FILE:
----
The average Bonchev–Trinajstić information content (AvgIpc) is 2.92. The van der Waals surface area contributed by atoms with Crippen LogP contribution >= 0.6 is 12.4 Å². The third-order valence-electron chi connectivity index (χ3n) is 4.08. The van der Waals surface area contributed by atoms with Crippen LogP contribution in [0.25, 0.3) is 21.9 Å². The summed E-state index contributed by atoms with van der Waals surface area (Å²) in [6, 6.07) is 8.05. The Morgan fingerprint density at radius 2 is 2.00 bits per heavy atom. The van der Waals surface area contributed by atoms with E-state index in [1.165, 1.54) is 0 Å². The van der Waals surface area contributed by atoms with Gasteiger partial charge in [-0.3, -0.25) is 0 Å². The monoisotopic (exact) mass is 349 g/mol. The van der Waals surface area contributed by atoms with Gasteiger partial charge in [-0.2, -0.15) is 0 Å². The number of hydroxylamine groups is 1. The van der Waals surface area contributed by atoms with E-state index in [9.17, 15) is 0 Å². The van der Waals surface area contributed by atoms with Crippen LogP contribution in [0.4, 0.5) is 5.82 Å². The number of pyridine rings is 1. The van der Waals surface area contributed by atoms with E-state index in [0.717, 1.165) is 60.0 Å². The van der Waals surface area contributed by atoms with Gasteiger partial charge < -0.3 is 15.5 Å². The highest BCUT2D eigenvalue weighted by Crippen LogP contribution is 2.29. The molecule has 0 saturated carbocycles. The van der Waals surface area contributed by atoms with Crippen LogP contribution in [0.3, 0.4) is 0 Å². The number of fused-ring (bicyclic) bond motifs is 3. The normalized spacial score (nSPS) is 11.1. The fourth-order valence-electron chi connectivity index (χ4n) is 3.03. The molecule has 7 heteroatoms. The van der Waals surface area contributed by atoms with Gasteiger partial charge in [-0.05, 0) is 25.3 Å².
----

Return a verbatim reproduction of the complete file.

The average Bonchev–Trinajstić information content (AvgIpc) is 2.92. The van der Waals surface area contributed by atoms with Crippen LogP contribution >= 0.6 is 12.4 Å². The third-order valence-electron chi connectivity index (χ3n) is 4.08. The van der Waals surface area contributed by atoms with Crippen LogP contribution in [0.25, 0.3) is 21.9 Å². The summed E-state index contributed by atoms with van der Waals surface area (Å²) in [6, 6.07) is 8.05. The Morgan fingerprint density at radius 2 is 2.00 bits per heavy atom. The van der Waals surface area contributed by atoms with E-state index in [1.165, 1.54) is 0 Å². The van der Waals surface area contributed by atoms with Gasteiger partial charge in [-0.3, -0.25) is 0 Å². The monoisotopic (exact) mass is 349 g/mol. The van der Waals surface area contributed by atoms with Gasteiger partial charge in [-0.2, -0.15) is 0 Å². The number of hydroxylamine groups is 1. The van der Waals surface area contributed by atoms with E-state index in [9.17, 15) is 0 Å². The van der Waals surface area contributed by atoms with Crippen LogP contribution in [0.4, 0.5) is 5.82 Å². The number of pyridine rings is 1. The van der Waals surface area contributed by atoms with E-state index in [0.717, 1.165) is 60.0 Å². The van der Waals surface area contributed by atoms with Gasteiger partial charge < -0.3 is 15.5 Å². The highest BCUT2D eigenvalue weighted by Crippen LogP contribution is 2.29. The molecule has 0 saturated carbocycles. The van der Waals surface area contributed by atoms with Crippen LogP contribution in [0.3, 0.4) is 0 Å². The number of fused-ring (bicyclic) bond motifs is 3. The normalized spacial score (nSPS) is 11.1. The fourth-order valence-electron chi connectivity index (χ4n) is 3.03. The molecule has 7 heteroatoms. The van der Waals surface area contributed by atoms with Gasteiger partial charge in [-0.05, 0) is 25.3 Å².